Next up: Shannon will be a keynote at the next “Keeping Our Faculty: Recruiting, Retaining, and Advancing American Indian Faculty and Faculty of Color,” symposium, March 31 through April 2, at the University of Minnesota.

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Shannon’s talk is titled, “Mobilizing Voices of Faculty from Historically Marginalized Communities to Build Power, Change Policy, and Solidify Academic Freedom in Our Institutions.”

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Shannon is teaching a few classes at the Loft Literary Center this spring and summer.

Writing and Researching YA that Goes Against the Grain,” is a half-day class from 1-5 pm on March 30. It will be followed by a reading and discussion at Milkweed Bookstore in the evening.

Revision and Editorial Work, Applying Feedback: A Class for Writers of Color and Indigenous Writers,” takes place April 3, 6:30-8:30 pm.

Creating Community Through Processing Trauma on the Page, A Template for Assembling an Anthology: A Class for Writers of Color and Indigenous Writers,” is scheduled for April 13, 1-4 pm.

Finally, I am teaching my first writing class for the smaller people (ages 9-11), on writing graphic novels: “Graphic Novels: Down to the BONE.” It is a week-long class, July 29 — August 2, 1-4 pm.

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Last, but certainly not least, the academic text Working Toward Racial Equity in Composition: Six Perspectives, written by Renee DeLong, Taiyon J. Coleman, Kathleen Sheerin DeVore, Shannon Gibney, Michael C. Kuhne, and Valerie Deus, is now available, from Routledge publishing.

From the publisher’s description: “This book presents the authors’ attempts to interrogate the ways that white institutional, pedagogical, and curricular heteronormativity affects equity in writing instruction at Two Year Colleges. Written from a wide range of subject and identity positions, this volume explores issues that arise among students inside historically white-dominant classrooms, among faculty as curriculum and hiring decisions are made, and among colleagues when they attempt to engage the wider institution in equity work. Aiming to significantly change how urban Community College writing instruction is delivered in this country, the book operates on the principle that equity is essential to successful writing pedagogy, curricular development, and student success.”

To get a flavor for the content presented in the volume, read “The Risky Business of Engaging Racial Equity in Writing Instruction: A Tragedy in Five Acts,” which won the 2017 Mark Reynolds Award from Teaching English in the Two-Year College for Best Article.

 

 

 

 

 

 

Ringing in 2019 Right!

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The Nerdy Book Club published the first installment of its Best YA Fiction of 2018 today, including a beautifully dense paragraph of appreciation for Dream Country. An excerpt:

“Dream Country is a work that asks big questions and doesn’t offer easy answers – it’s perfect for teen readers who are looking for titles that stretch their understanding of the world and self. There’s also so much here for classrooms and book groups to dig into. This is truly a tour de force and an outstanding example of what young adult literature CAN do when it stretches and takes risks and is in the talented, careful, passionate hands of a master writer like Gibney.”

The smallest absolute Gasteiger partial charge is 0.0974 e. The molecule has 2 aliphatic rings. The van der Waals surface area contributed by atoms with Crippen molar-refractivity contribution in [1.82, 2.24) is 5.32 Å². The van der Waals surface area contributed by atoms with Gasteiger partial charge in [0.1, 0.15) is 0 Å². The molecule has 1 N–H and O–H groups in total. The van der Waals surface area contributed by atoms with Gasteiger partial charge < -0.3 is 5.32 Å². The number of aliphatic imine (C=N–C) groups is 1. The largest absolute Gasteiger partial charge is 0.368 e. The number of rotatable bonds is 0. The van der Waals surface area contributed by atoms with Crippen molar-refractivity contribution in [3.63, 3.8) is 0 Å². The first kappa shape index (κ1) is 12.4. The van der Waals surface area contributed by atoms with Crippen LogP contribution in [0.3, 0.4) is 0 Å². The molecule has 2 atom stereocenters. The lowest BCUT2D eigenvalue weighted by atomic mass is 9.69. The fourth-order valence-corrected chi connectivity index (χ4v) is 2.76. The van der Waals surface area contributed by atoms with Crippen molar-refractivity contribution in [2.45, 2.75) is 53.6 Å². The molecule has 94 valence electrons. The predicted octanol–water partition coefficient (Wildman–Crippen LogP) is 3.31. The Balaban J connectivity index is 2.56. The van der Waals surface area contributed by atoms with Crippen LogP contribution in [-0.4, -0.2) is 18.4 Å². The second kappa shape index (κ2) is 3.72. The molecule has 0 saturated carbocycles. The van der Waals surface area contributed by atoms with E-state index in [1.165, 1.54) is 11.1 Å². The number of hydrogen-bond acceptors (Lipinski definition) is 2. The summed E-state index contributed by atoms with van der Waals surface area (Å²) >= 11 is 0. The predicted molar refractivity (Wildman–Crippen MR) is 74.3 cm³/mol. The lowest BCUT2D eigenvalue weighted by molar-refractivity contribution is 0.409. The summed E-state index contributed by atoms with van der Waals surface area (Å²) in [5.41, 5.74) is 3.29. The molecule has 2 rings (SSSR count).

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Get your calendar out, Ann Arbor, and mark the evening of Wednesday, January 30 down for a reading and discussion of Dream Country with Shannon at Nicola’s Books! Find out more here.

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Shannon will be doing a residency at Albion College at the end of this month, visiting classes on Wednesday, January 30, and giving a reading on Thursday, January 31. She is looking forward to sharing Dream Country with the community there.

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The Coil Literary Magazine featured an excerpt from Dream Country on December 26. You can check it out here.

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Dream Country has made Penn Graduate School of Education Professor Ebony Elizabeth Thomas’ fourth annual Best Books of 2018 for Young Readers list. “In choosing the list, Thomas and her team showcase authors and illustrators whose work deals with issues like gender, race, ethnicity, religion, sexuality, and socioeconomic class in ways that are real and empathetic,” (Penn GSE Newsroom post).

In the category of YA fiction, Thomas and her team write that they were “stunned” by Dream Country.

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YALSA nominated Dream Country as a #BFYA2019 in their December 14 edition.

YALSA writes: “Five generations of family history unfold against the backdrop of the founding of Liberia in Gibney’s haunting novel. The five-part book begins in present day Minnesota before moving backward and forward in time, telling the stories of young people trying to find a home while also exploring what it means to be African as opposed to African American, or an immigrant versus a member of an indigenous people.”

Dream Country on more ‘Best of 2018’ lists

Dream Country was named a Best Book of 2018 in the Best YA Historical Fiction  category, by Kirkus.

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The judges highlighted this phrase from the initial review: “A necessary reckoning of tensions within the African diaspora—an introduction to its brokenness and a place to start healing.”

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What She Reads also included Dream Country on its Best YA Books of 2018 list.